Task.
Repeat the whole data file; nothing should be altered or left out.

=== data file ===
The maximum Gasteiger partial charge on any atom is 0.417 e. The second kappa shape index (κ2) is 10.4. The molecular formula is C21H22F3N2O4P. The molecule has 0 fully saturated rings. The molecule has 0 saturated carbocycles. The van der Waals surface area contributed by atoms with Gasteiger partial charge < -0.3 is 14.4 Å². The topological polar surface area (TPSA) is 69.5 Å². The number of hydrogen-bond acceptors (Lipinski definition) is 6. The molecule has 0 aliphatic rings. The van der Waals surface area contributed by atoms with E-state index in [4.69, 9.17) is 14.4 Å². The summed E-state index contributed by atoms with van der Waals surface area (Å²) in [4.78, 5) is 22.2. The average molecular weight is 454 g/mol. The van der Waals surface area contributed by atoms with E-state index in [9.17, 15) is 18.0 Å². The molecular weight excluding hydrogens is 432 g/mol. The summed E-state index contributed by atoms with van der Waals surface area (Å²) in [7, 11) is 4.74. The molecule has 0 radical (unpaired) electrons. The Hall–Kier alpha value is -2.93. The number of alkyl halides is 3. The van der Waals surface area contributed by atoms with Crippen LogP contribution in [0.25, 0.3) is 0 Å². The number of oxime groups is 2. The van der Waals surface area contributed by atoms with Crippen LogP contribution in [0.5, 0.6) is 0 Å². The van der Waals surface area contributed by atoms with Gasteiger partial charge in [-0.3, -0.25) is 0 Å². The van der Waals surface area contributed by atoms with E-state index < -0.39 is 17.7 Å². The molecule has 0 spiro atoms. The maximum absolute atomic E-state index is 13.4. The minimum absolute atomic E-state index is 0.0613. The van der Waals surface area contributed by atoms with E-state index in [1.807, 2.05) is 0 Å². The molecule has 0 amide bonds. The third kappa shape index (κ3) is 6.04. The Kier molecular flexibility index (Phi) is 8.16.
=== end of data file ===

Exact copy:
The maximum Gasteiger partial charge on any atom is 0.417 e. The second kappa shape index (κ2) is 10.4. The molecular formula is C21H22F3N2O4P. The molecule has 0 fully saturated rings. The molecule has 0 saturated carbocycles. The van der Waals surface area contributed by atoms with Gasteiger partial charge < -0.3 is 14.4 Å². The topological polar surface area (TPSA) is 69.5 Å². The number of hydrogen-bond acceptors (Lipinski definition) is 6. The molecule has 0 aliphatic rings. The van der Waals surface area contributed by atoms with E-state index in [4.69, 9.17) is 14.4 Å². The summed E-state index contributed by atoms with van der Waals surface area (Å²) in [4.78, 5) is 22.2. The average molecular weight is 454 g/mol. The van der Waals surface area contributed by atoms with E-state index in [9.17, 15) is 18.0 Å². The molecular weight excluding hydrogens is 432 g/mol. The summed E-state index contributed by atoms with van der Waals surface area (Å²) in [7, 11) is 4.74. The molecule has 0 radical (unpaired) electrons. The Hall–Kier alpha value is -2.93. The number of alkyl halides is 3. The van der Waals surface area contributed by atoms with Crippen LogP contribution in [0.25, 0.3) is 0 Å². The number of oxime groups is 2. The van der Waals surface area contributed by atoms with Crippen LogP contribution in [0.5, 0.6) is 0 Å². The van der Waals surface area contributed by atoms with Gasteiger partial charge in [-0.3, -0.25) is 0 Å². The van der Waals surface area contributed by atoms with E-state index < -0.39 is 17.7 Å². The molecule has 0 spiro atoms. The maximum absolute atomic E-state index is 13.4. The minimum absolute atomic E-state index is 0.0613. The van der Waals surface area contributed by atoms with E-state index in [1.807, 2.05) is 0 Å². The molecule has 0 amide bonds. The third kappa shape index (κ3) is 6.04. The Kier molecular flexibility index (Phi) is 8.16.